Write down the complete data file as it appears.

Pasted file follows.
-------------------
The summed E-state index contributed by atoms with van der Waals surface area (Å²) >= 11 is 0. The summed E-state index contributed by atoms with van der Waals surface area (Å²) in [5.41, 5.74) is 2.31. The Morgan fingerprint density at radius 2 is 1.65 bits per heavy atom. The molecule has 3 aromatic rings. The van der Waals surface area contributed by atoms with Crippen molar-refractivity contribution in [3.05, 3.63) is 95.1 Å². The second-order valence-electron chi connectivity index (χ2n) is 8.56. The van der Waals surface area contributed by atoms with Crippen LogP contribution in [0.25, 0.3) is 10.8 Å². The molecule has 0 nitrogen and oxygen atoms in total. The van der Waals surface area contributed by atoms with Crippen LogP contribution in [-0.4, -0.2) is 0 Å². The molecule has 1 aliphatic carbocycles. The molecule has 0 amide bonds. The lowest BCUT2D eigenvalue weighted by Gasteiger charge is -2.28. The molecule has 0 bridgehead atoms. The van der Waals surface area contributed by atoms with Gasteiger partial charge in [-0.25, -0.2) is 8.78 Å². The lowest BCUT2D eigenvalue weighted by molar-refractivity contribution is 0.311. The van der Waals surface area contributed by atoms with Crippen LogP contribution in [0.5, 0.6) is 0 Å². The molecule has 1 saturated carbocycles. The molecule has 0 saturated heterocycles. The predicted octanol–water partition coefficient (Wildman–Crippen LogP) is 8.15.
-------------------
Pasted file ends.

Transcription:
The summed E-state index contributed by atoms with van der Waals surface area (Å²) >= 11 is 0. The summed E-state index contributed by atoms with van der Waals surface area (Å²) in [5.41, 5.74) is 2.31. The Morgan fingerprint density at radius 2 is 1.65 bits per heavy atom. The molecule has 3 aromatic rings. The van der Waals surface area contributed by atoms with Crippen molar-refractivity contribution in [3.05, 3.63) is 95.1 Å². The second-order valence-electron chi connectivity index (χ2n) is 8.56. The van der Waals surface area contributed by atoms with Crippen LogP contribution in [0.25, 0.3) is 10.8 Å². The molecule has 0 nitrogen and oxygen atoms in total. The van der Waals surface area contributed by atoms with Crippen LogP contribution in [-0.4, -0.2) is 0 Å². The molecule has 1 aliphatic carbocycles. The molecule has 0 amide bonds. The lowest BCUT2D eigenvalue weighted by Gasteiger charge is -2.28. The molecule has 0 bridgehead atoms. The van der Waals surface area contributed by atoms with Gasteiger partial charge in [-0.25, -0.2) is 8.78 Å². The lowest BCUT2D eigenvalue weighted by molar-refractivity contribution is 0.311. The van der Waals surface area contributed by atoms with Crippen LogP contribution in [0.5, 0.6) is 0 Å². The molecule has 1 saturated carbocycles. The molecule has 0 saturated heterocycles. The predicted octanol–water partition coefficient (Wildman–Crippen LogP) is 8.15.